Writing for a 7-2 majority, Rehnquist wrote that regardless of concerns about Miranda’s reasoning, “the principles of stare decisis weigh heavily against overruling it now.” Thomas joined Justice Antonin Scalia’s dissent from that decision. But even Scalia, a conservative who died in 2016, had a different view of stare decisis.

In a widely quoted comment, Scalia once told a Thomas biographer, Ken Foskett, that Thomas “doesn’t believe in stare decisis, period,” and that “if a constitutional line of authority is wrong, he would say let’s get it right. I wouldn’t do that.”

Stare decisis has also split the current court, including last month when in a 5-4 decision written by Thomas the justices overruled a 1979 precedent that had allowed states to be sued by private parties in courts of other states.

Justice Stephen Breyer, a member of the court’s liberal wing, dissented, faulting the majority for overruling “a well-reasoned decision that has caused no serious practical problems.” Citing the 1992 Casey ruling, Breyer said the May decision “can only cause one to wonder which cases the Court will overrule next.”

Thomas said the court should “restore” its jurisprudence relating to precedents to ensure it exercises “mere judgment” and focuses on the “correct, original meaning” of laws it interprets.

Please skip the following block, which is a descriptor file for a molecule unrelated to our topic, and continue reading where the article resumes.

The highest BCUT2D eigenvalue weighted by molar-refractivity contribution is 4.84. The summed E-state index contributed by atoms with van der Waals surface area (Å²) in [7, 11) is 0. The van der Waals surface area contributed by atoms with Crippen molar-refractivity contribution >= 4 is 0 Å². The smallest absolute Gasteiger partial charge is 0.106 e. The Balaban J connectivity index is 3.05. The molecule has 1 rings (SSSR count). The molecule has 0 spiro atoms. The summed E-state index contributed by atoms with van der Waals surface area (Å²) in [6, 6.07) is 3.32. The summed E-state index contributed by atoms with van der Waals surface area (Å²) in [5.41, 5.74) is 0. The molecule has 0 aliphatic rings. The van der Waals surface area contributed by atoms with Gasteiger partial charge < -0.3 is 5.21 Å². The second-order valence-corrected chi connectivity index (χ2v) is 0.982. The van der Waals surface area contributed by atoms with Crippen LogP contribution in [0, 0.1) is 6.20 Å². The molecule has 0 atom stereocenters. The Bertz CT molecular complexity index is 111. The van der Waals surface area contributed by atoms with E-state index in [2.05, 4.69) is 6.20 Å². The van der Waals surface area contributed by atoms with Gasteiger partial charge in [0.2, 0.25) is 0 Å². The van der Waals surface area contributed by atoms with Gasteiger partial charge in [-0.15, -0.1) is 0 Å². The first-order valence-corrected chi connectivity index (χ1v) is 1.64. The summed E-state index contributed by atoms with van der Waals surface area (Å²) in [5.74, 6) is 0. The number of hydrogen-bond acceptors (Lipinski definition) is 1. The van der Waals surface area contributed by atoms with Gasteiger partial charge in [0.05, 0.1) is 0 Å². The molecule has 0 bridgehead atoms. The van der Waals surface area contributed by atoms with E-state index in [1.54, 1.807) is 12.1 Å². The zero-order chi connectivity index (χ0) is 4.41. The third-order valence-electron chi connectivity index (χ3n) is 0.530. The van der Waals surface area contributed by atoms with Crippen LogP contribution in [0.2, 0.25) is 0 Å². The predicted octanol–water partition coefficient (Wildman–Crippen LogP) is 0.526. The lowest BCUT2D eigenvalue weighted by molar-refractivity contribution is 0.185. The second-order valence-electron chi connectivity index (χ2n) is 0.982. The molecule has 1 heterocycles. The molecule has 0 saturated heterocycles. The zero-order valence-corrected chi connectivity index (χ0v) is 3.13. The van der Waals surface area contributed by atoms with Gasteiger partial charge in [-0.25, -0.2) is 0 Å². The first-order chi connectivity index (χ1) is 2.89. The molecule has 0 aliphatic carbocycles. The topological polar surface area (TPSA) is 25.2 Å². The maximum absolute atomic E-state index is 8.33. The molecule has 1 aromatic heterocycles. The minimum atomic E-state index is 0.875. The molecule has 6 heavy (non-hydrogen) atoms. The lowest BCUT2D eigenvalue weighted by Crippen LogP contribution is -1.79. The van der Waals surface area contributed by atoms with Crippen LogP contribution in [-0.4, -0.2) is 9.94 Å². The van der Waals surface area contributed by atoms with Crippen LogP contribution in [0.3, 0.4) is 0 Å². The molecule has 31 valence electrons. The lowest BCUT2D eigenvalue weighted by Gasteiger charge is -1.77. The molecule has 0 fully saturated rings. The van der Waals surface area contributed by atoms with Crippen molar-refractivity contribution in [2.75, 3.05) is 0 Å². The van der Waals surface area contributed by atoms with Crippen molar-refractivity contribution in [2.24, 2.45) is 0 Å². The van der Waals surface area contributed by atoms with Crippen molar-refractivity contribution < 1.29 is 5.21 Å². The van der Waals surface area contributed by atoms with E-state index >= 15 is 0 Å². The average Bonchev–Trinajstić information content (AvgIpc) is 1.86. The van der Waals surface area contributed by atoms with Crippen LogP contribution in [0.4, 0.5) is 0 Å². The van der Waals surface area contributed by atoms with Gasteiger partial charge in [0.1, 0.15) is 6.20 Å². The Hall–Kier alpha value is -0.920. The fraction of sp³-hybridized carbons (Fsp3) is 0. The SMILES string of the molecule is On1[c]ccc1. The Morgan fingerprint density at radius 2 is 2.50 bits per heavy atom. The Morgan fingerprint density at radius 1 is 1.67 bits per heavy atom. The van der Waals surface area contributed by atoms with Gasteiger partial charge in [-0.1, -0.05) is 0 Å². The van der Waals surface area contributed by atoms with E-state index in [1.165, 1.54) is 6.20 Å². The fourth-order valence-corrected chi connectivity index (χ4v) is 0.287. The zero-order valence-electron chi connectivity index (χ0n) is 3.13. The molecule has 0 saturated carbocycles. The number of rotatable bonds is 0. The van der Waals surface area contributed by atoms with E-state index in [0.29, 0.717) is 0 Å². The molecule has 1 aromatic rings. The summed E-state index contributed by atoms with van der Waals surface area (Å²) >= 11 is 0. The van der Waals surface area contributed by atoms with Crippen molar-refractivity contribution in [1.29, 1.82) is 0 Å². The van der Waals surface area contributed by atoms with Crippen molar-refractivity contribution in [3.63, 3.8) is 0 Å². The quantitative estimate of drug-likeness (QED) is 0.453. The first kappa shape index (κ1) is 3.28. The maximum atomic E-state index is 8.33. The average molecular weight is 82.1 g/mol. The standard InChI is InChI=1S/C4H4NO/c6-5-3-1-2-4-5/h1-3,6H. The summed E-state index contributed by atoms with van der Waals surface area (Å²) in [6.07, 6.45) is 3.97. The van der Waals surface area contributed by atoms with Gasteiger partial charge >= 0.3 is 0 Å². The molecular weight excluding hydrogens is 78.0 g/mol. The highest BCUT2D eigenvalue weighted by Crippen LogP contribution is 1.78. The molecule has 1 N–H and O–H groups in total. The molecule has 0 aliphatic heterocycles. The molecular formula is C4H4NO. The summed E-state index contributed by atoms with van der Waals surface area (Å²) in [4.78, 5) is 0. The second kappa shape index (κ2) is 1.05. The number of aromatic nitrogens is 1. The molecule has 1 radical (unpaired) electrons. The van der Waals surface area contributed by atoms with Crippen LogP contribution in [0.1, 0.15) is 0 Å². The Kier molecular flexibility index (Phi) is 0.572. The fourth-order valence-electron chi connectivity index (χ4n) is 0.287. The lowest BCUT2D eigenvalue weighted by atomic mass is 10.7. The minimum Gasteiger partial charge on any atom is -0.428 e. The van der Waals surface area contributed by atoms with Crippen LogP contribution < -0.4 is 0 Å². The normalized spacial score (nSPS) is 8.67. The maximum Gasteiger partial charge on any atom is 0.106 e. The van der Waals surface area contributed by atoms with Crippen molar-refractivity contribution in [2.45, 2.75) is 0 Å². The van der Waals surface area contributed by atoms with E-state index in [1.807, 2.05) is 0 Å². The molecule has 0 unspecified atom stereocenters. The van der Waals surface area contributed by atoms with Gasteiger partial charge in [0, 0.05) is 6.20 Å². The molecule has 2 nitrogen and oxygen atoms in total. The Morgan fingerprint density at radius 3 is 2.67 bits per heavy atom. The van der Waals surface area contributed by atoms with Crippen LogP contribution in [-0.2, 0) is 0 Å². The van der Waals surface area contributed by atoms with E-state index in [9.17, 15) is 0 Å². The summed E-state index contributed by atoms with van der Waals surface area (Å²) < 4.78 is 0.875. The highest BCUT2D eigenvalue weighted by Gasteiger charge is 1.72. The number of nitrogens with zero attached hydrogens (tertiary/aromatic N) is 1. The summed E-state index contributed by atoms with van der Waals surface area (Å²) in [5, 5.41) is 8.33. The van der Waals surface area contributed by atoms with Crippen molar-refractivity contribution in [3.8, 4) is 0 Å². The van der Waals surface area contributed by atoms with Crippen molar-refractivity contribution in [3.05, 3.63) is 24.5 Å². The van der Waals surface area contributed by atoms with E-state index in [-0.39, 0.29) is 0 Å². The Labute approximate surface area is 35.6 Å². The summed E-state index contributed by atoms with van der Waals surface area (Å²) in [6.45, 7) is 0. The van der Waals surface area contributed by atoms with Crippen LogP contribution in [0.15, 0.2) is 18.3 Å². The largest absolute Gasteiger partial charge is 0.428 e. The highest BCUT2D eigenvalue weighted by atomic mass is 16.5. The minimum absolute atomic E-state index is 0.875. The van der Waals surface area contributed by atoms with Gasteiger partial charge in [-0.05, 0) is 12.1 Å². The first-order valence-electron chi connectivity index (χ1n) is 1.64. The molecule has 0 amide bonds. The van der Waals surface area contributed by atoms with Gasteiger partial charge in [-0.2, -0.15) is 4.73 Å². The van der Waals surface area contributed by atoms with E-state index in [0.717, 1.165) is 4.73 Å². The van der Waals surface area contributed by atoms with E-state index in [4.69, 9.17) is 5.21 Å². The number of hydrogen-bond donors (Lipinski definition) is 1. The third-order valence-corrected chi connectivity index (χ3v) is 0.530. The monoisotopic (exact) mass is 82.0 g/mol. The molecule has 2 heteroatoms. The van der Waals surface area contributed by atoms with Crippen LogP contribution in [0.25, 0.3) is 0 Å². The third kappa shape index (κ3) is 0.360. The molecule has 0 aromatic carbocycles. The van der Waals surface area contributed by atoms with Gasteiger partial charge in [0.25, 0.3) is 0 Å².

“In our constitutional structure, our rule of upholding the law’s original meaning is reason enough to correct course,” Thomas wrote.

Thomas also said demonstrably erroneous decisions should not be “elevated” over federal statutes, as well as the Constitution, merely because they are precedents.

“That’s very different from what the Court does today,” said John McGinnis, a law professor at Northwestern University in Chicago.

McGinnis said the thrust of Thomas’s opinion “makes clear that in a narrow area he will give some weight to precedent. But at the same time, he thinks cases have one right answer, and might find more cases ‘demonstrably erroneous.’”

(Reporting by Jonathan Stempel in New York; Editing by Will Dunham)

Source: OANN

A man looks on in front of an electronic board showing stock information at a brokerage house in Nanjing
A man looks on in front of an electronic board showing stock information at a brokerage house in Nanjing, Jiangsu province, China February 13, 2019. REUTERS/Stringer

June 18, 2019

By Shinichi Saoshiro

TOKYO (Reuters) – Investor caution ahead of the Federal Reserve’s interest rate meeting capped Asian stocks on Tuesday, while crude oil prices retreated as global growth worries overshadowed supply concerns stemming from recent Middle East tensions.

MSCI’s broadest index of Asia-Pacific shares outside Japan inched up 0.05%.

Australian stocks added 0.1% while Japan’s Nikkei dipped 0.05%.

The Fed, facing fresh demands by U.S. President Donald Trump to cut interest rates, begins a two-day meeting later on Tuesday. The central bank is expected to leave borrowing costs unchanged this time but possibly lay the groundwork for a rate cut later this year.